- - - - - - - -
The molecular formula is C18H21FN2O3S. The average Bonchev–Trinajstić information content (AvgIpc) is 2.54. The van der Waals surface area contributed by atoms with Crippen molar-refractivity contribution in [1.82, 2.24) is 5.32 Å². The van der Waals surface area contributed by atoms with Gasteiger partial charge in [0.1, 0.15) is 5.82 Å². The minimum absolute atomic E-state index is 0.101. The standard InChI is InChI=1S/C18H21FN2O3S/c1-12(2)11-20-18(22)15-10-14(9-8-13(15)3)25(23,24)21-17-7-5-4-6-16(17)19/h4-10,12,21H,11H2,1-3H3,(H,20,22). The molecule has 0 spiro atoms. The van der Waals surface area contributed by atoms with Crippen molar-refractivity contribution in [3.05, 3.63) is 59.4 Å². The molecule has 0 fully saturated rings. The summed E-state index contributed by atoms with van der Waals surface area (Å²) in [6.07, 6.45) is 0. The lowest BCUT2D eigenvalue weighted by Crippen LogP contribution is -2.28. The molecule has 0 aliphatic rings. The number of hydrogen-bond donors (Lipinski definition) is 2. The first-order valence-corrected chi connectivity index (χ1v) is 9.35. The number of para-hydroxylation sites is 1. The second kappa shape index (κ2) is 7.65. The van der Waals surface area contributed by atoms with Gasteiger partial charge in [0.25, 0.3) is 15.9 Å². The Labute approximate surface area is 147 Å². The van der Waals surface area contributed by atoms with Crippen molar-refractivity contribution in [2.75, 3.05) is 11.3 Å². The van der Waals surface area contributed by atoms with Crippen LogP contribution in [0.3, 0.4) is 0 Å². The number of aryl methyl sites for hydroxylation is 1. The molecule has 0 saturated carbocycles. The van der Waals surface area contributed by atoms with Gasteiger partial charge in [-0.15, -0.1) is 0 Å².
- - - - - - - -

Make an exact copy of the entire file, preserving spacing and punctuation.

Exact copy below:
The molecular formula is C18H21FN2O3S. The average Bonchev–Trinajstić information content (AvgIpc) is 2.54. The van der Waals surface area contributed by atoms with Crippen molar-refractivity contribution in [1.82, 2.24) is 5.32 Å². The van der Waals surface area contributed by atoms with Gasteiger partial charge in [0.1, 0.15) is 5.82 Å². The minimum absolute atomic E-state index is 0.101. The standard InChI is InChI=1S/C18H21FN2O3S/c1-12(2)11-20-18(22)15-10-14(9-8-13(15)3)25(23,24)21-17-7-5-4-6-16(17)19/h4-10,12,21H,11H2,1-3H3,(H,20,22). The molecule has 0 spiro atoms. The van der Waals surface area contributed by atoms with Crippen molar-refractivity contribution in [3.05, 3.63) is 59.4 Å². The molecule has 0 fully saturated rings. The summed E-state index contributed by atoms with van der Waals surface area (Å²) in [6.07, 6.45) is 0. The lowest BCUT2D eigenvalue weighted by Crippen LogP contribution is -2.28. The molecule has 0 aliphatic rings. The number of hydrogen-bond donors (Lipinski definition) is 2. The first-order valence-corrected chi connectivity index (χ1v) is 9.35. The number of para-hydroxylation sites is 1. The second kappa shape index (κ2) is 7.65. The van der Waals surface area contributed by atoms with Gasteiger partial charge in [0.25, 0.3) is 15.9 Å². The Labute approximate surface area is 147 Å². The van der Waals surface area contributed by atoms with Crippen molar-refractivity contribution in [2.75, 3.05) is 11.3 Å². The van der Waals surface area contributed by atoms with Crippen LogP contribution in [0.3, 0.4) is 0 Å². The number of aryl methyl sites for hydroxylation is 1. The molecule has 0 saturated carbocycles. The van der Waals surface area contributed by atoms with Gasteiger partial charge in [-0.15, -0.1) is 0 Å².